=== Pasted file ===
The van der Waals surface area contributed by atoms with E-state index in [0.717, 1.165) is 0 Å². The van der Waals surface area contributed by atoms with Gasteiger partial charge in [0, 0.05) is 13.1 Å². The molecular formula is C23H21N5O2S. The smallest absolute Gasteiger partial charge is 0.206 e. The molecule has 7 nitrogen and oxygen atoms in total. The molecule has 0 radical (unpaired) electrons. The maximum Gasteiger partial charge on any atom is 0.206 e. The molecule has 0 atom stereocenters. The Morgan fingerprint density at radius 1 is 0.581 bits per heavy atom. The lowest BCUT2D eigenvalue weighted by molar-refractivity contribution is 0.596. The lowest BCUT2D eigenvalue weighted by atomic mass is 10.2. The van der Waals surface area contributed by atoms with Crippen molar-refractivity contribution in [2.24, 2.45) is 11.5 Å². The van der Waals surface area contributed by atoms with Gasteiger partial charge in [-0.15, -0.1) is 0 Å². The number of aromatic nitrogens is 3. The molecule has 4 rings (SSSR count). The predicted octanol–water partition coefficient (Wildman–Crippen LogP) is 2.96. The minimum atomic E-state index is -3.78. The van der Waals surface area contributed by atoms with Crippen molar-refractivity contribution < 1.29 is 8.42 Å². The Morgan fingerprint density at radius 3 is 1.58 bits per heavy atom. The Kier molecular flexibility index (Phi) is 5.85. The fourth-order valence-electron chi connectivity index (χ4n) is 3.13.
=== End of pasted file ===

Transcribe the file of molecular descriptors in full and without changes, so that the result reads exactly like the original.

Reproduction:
The van der Waals surface area contributed by atoms with E-state index in [0.717, 1.165) is 0 Å². The van der Waals surface area contributed by atoms with Gasteiger partial charge in [0, 0.05) is 13.1 Å². The molecular formula is C23H21N5O2S. The smallest absolute Gasteiger partial charge is 0.206 e. The molecule has 7 nitrogen and oxygen atoms in total. The molecule has 0 radical (unpaired) electrons. The maximum Gasteiger partial charge on any atom is 0.206 e. The molecule has 0 atom stereocenters. The Morgan fingerprint density at radius 1 is 0.581 bits per heavy atom. The lowest BCUT2D eigenvalue weighted by molar-refractivity contribution is 0.596. The lowest BCUT2D eigenvalue weighted by atomic mass is 10.2. The van der Waals surface area contributed by atoms with Crippen molar-refractivity contribution in [2.24, 2.45) is 11.5 Å². The van der Waals surface area contributed by atoms with Gasteiger partial charge in [-0.15, -0.1) is 0 Å². The number of aromatic nitrogens is 3. The molecule has 4 rings (SSSR count). The predicted octanol–water partition coefficient (Wildman–Crippen LogP) is 2.96. The minimum atomic E-state index is -3.78. The van der Waals surface area contributed by atoms with Crippen molar-refractivity contribution < 1.29 is 8.42 Å². The Morgan fingerprint density at radius 3 is 1.58 bits per heavy atom. The Kier molecular flexibility index (Phi) is 5.85. The fourth-order valence-electron chi connectivity index (χ4n) is 3.13.